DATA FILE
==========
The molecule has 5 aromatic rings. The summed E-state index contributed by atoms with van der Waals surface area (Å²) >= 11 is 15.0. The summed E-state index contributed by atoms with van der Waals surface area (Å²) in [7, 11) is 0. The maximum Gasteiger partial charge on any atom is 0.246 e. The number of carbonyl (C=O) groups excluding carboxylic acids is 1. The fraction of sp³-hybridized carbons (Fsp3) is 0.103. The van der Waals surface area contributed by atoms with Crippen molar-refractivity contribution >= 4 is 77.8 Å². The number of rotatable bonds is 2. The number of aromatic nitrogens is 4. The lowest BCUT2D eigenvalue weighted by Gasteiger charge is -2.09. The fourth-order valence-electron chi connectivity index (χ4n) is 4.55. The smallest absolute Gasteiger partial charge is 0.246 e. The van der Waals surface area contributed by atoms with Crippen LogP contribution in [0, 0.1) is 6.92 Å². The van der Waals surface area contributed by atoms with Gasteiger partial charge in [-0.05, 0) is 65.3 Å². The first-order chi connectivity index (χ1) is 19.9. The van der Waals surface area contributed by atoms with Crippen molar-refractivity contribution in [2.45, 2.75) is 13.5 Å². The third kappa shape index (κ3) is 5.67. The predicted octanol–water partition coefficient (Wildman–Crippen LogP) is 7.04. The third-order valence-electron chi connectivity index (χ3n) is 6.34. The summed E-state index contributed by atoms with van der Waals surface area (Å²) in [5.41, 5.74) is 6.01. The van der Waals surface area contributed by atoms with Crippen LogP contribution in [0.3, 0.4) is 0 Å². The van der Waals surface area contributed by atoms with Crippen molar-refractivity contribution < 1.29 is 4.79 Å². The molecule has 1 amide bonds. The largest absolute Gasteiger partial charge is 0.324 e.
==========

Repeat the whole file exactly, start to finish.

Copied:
The molecule has 5 aromatic rings. The summed E-state index contributed by atoms with van der Waals surface area (Å²) >= 11 is 15.0. The summed E-state index contributed by atoms with van der Waals surface area (Å²) in [7, 11) is 0. The maximum Gasteiger partial charge on any atom is 0.246 e. The number of carbonyl (C=O) groups excluding carboxylic acids is 1. The fraction of sp³-hybridized carbons (Fsp3) is 0.103. The van der Waals surface area contributed by atoms with Crippen molar-refractivity contribution >= 4 is 77.8 Å². The number of rotatable bonds is 2. The number of aromatic nitrogens is 4. The lowest BCUT2D eigenvalue weighted by Gasteiger charge is -2.09. The fourth-order valence-electron chi connectivity index (χ4n) is 4.55. The smallest absolute Gasteiger partial charge is 0.246 e. The van der Waals surface area contributed by atoms with Crippen LogP contribution in [0, 0.1) is 6.92 Å². The van der Waals surface area contributed by atoms with Gasteiger partial charge in [-0.05, 0) is 65.3 Å². The first-order chi connectivity index (χ1) is 19.9. The van der Waals surface area contributed by atoms with Crippen molar-refractivity contribution in [2.45, 2.75) is 13.5 Å². The third kappa shape index (κ3) is 5.67. The predicted octanol–water partition coefficient (Wildman–Crippen LogP) is 7.04. The third-order valence-electron chi connectivity index (χ3n) is 6.34. The summed E-state index contributed by atoms with van der Waals surface area (Å²) in [5.41, 5.74) is 6.01. The van der Waals surface area contributed by atoms with Crippen LogP contribution in [0.3, 0.4) is 0 Å². The van der Waals surface area contributed by atoms with Crippen molar-refractivity contribution < 1.29 is 4.79 Å². The molecule has 1 amide bonds. The largest absolute Gasteiger partial charge is 0.324 e.